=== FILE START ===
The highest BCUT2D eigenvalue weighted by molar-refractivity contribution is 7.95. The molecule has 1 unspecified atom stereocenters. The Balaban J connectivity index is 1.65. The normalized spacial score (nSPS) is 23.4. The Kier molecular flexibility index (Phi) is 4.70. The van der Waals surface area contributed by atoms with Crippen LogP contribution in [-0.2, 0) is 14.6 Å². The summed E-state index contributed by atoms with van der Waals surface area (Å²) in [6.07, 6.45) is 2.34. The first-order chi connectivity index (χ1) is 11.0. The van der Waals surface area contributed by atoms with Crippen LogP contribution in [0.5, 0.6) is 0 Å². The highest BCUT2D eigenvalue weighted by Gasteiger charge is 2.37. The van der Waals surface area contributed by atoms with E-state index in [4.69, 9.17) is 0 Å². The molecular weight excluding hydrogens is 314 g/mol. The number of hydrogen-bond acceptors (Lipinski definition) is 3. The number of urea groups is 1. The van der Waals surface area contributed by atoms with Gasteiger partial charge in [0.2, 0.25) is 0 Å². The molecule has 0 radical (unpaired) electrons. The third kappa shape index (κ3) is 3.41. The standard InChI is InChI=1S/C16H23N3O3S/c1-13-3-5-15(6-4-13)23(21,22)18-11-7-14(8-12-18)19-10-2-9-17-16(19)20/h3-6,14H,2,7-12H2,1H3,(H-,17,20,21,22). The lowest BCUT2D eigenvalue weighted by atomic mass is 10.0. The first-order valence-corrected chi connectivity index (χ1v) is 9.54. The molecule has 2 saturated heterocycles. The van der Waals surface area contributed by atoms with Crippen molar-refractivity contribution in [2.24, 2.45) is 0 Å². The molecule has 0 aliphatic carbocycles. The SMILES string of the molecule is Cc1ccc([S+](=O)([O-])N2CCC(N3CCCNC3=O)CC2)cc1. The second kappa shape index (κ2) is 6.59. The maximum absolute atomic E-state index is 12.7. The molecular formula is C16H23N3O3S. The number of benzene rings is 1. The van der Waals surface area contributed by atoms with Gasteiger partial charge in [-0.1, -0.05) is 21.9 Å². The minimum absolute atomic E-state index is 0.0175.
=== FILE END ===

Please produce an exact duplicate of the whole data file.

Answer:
The highest BCUT2D eigenvalue weighted by molar-refractivity contribution is 7.95. The molecule has 1 unspecified atom stereocenters. The Balaban J connectivity index is 1.65. The normalized spacial score (nSPS) is 23.4. The Kier molecular flexibility index (Phi) is 4.70. The van der Waals surface area contributed by atoms with Crippen LogP contribution in [-0.2, 0) is 14.6 Å². The summed E-state index contributed by atoms with van der Waals surface area (Å²) in [6.07, 6.45) is 2.34. The first-order chi connectivity index (χ1) is 11.0. The van der Waals surface area contributed by atoms with Crippen LogP contribution in [0.5, 0.6) is 0 Å². The highest BCUT2D eigenvalue weighted by Gasteiger charge is 2.37. The van der Waals surface area contributed by atoms with E-state index in [4.69, 9.17) is 0 Å². The molecular weight excluding hydrogens is 314 g/mol. The number of hydrogen-bond acceptors (Lipinski definition) is 3. The number of urea groups is 1. The van der Waals surface area contributed by atoms with Gasteiger partial charge in [0.2, 0.25) is 0 Å². The molecule has 0 radical (unpaired) electrons. The third kappa shape index (κ3) is 3.41. The standard InChI is InChI=1S/C16H23N3O3S/c1-13-3-5-15(6-4-13)23(21,22)18-11-7-14(8-12-18)19-10-2-9-17-16(19)20/h3-6,14H,2,7-12H2,1H3,(H-,17,20,21,22). The lowest BCUT2D eigenvalue weighted by atomic mass is 10.0. The first-order valence-corrected chi connectivity index (χ1v) is 9.54. The molecule has 2 saturated heterocycles. The van der Waals surface area contributed by atoms with Crippen molar-refractivity contribution in [2.24, 2.45) is 0 Å². The molecule has 0 aliphatic carbocycles. The SMILES string of the molecule is Cc1ccc([S+](=O)([O-])N2CCC(N3CCCNC3=O)CC2)cc1. The second kappa shape index (κ2) is 6.59. The maximum absolute atomic E-state index is 12.7. The molecular formula is C16H23N3O3S. The number of benzene rings is 1. The van der Waals surface area contributed by atoms with Gasteiger partial charge in [-0.1, -0.05) is 21.9 Å². The minimum absolute atomic E-state index is 0.0175.